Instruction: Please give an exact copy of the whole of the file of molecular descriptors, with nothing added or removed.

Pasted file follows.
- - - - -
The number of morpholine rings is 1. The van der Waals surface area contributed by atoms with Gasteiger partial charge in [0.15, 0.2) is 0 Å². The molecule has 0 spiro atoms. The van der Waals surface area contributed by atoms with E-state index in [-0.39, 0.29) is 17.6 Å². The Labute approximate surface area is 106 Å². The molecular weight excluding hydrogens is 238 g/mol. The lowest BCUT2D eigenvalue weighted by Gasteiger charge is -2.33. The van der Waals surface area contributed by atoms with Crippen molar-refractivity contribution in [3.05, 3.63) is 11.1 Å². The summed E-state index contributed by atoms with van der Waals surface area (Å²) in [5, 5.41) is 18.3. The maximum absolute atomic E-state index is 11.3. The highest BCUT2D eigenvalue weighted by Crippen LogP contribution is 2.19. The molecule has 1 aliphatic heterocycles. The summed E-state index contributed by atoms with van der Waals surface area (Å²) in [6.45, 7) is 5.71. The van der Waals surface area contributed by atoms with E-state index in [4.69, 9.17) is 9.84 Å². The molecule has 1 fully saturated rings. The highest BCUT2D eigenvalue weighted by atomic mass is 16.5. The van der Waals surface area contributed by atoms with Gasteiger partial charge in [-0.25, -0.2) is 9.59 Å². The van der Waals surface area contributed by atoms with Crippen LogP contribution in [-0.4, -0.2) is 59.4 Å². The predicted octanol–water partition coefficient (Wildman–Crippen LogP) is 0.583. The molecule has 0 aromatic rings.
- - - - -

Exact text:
The number of morpholine rings is 1. The van der Waals surface area contributed by atoms with Gasteiger partial charge in [0.15, 0.2) is 0 Å². The molecule has 0 spiro atoms. The van der Waals surface area contributed by atoms with E-state index in [-0.39, 0.29) is 17.6 Å². The Labute approximate surface area is 106 Å². The molecular weight excluding hydrogens is 238 g/mol. The lowest BCUT2D eigenvalue weighted by Gasteiger charge is -2.33. The van der Waals surface area contributed by atoms with Crippen molar-refractivity contribution in [3.05, 3.63) is 11.1 Å². The summed E-state index contributed by atoms with van der Waals surface area (Å²) in [5, 5.41) is 18.3. The maximum absolute atomic E-state index is 11.3. The highest BCUT2D eigenvalue weighted by Crippen LogP contribution is 2.19. The molecule has 1 aliphatic heterocycles. The summed E-state index contributed by atoms with van der Waals surface area (Å²) in [6.45, 7) is 5.71. The van der Waals surface area contributed by atoms with E-state index in [4.69, 9.17) is 9.84 Å². The molecule has 1 fully saturated rings. The highest BCUT2D eigenvalue weighted by atomic mass is 16.5. The van der Waals surface area contributed by atoms with Gasteiger partial charge in [-0.25, -0.2) is 9.59 Å². The van der Waals surface area contributed by atoms with Crippen LogP contribution in [-0.4, -0.2) is 59.4 Å². The predicted octanol–water partition coefficient (Wildman–Crippen LogP) is 0.583. The molecule has 0 aromatic rings.